It’s best to focus on one or two goals and strive to accomplish these first before adding something else to your workload.
By first taking a step back and outlining the tasks I needed to complete I was able to start small. I could pick out the smallest tasks that I knew I could complete and this started to build up my motivation again. In a quick time frame I achieved all the tasks that were small and I started to feel successful; which brought up my mood as I watched myself achieving something. I felt important… I began to see that my contribution to projects where starting to pay off and by having this new mindset I started to increase my workload as my resilience increased. Since I am someone who gets motivated by achievements and doing well; by overcoming the initial hurdles I became determined to finish all the bigger tasks that I had left.
Changing my mind
Quickly, I noticed how by taking myself out of a negative mindset that my productivity grew. I don’t think many people talk about how negative attitudes; whether it be your own or others around you has detrimental affects on your own mood and work ethic. As humans, we are very fast to judge other people and their achievements. However, as in my own case, nobody knew what was going on that altered my attitude. Instead of letting other people or ourselves put us down we need to become self-aware of negative thoughts and not respond to them.
Whenever challenges and struggles occur we need to be in a positive mind frame to turn around and say “I can do this’’ and by doing this you will think about the benefits instead of the difficulties of that challenge. Thus, the benefits of overcoming that challenge will actually make you more determined and motivated.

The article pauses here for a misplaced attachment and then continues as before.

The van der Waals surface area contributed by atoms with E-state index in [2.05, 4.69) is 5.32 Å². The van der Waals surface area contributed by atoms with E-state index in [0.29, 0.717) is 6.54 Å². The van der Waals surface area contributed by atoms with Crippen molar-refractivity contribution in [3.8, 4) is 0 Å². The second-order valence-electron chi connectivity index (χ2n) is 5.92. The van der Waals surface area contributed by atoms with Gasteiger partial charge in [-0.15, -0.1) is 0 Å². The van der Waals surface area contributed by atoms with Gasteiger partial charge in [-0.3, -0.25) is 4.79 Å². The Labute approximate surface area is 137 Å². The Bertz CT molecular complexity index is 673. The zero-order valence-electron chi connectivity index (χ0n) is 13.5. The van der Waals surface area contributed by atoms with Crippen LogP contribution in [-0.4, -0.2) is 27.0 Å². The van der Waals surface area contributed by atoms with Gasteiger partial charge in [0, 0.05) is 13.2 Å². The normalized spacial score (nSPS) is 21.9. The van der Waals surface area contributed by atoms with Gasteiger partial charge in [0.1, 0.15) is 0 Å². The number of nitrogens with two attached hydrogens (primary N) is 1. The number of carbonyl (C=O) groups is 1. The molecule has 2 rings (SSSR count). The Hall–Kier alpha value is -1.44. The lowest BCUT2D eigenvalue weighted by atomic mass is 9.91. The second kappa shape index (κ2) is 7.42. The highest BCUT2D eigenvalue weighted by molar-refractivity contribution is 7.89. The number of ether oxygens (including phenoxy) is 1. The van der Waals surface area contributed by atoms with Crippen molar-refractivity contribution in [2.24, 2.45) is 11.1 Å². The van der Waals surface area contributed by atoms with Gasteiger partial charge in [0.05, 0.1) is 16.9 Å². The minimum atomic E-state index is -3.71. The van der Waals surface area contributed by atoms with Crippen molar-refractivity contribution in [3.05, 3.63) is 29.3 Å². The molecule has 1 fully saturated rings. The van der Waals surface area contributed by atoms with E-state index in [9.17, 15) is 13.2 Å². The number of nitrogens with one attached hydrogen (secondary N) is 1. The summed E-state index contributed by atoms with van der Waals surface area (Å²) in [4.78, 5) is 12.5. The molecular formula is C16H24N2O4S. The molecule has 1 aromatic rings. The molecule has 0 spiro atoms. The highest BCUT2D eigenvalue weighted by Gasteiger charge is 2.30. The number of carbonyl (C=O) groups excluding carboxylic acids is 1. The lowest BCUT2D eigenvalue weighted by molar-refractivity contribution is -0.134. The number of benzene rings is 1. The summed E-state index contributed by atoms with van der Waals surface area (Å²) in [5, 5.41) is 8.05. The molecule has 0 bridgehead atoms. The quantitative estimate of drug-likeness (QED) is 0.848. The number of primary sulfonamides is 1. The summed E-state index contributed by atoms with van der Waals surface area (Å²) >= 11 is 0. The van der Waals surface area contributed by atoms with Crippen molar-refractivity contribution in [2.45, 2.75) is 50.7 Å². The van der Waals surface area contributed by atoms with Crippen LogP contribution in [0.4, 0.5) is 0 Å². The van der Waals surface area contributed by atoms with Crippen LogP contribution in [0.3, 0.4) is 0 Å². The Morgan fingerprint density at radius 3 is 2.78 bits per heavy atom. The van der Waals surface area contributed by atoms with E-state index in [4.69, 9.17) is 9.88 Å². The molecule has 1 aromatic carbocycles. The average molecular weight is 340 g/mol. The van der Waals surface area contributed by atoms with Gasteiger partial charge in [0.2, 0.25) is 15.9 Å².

Even though I experienced struggles and rejection, I needed those to become stronger personally and professionally. I never once thought that I could be where I am now in terms of my placement and constantly seeking new opportunities means I can constantly challenge myself. I needed to learn how to cope with personal issues and lack of motivation; as whenever I am in a working environment you have to continue no matter what is going on externally.
The art of resilience
The art of resilience makes you more employable as you need to leave university equipped for the working world. I discovered that once I mastered this I was able to sustain motivation and enjoy my work/ personal life so much more.
I still struggle everyday with my personal health and by having an improved mood I can start living my life again. I now have the motivation to succeed in work academically and professionally and also have a social life; whereas last year it had seemed impossible. By asking for support when needed I was able to not look vulnerable which was what I had feared but have a network of people round me that took some of the worry off me. No matter what any of us are going through we aren’t alone and by accepting that difficult times are only temporary and not permanent, we ensure that we can continue being motivated and resilient through university and beyond.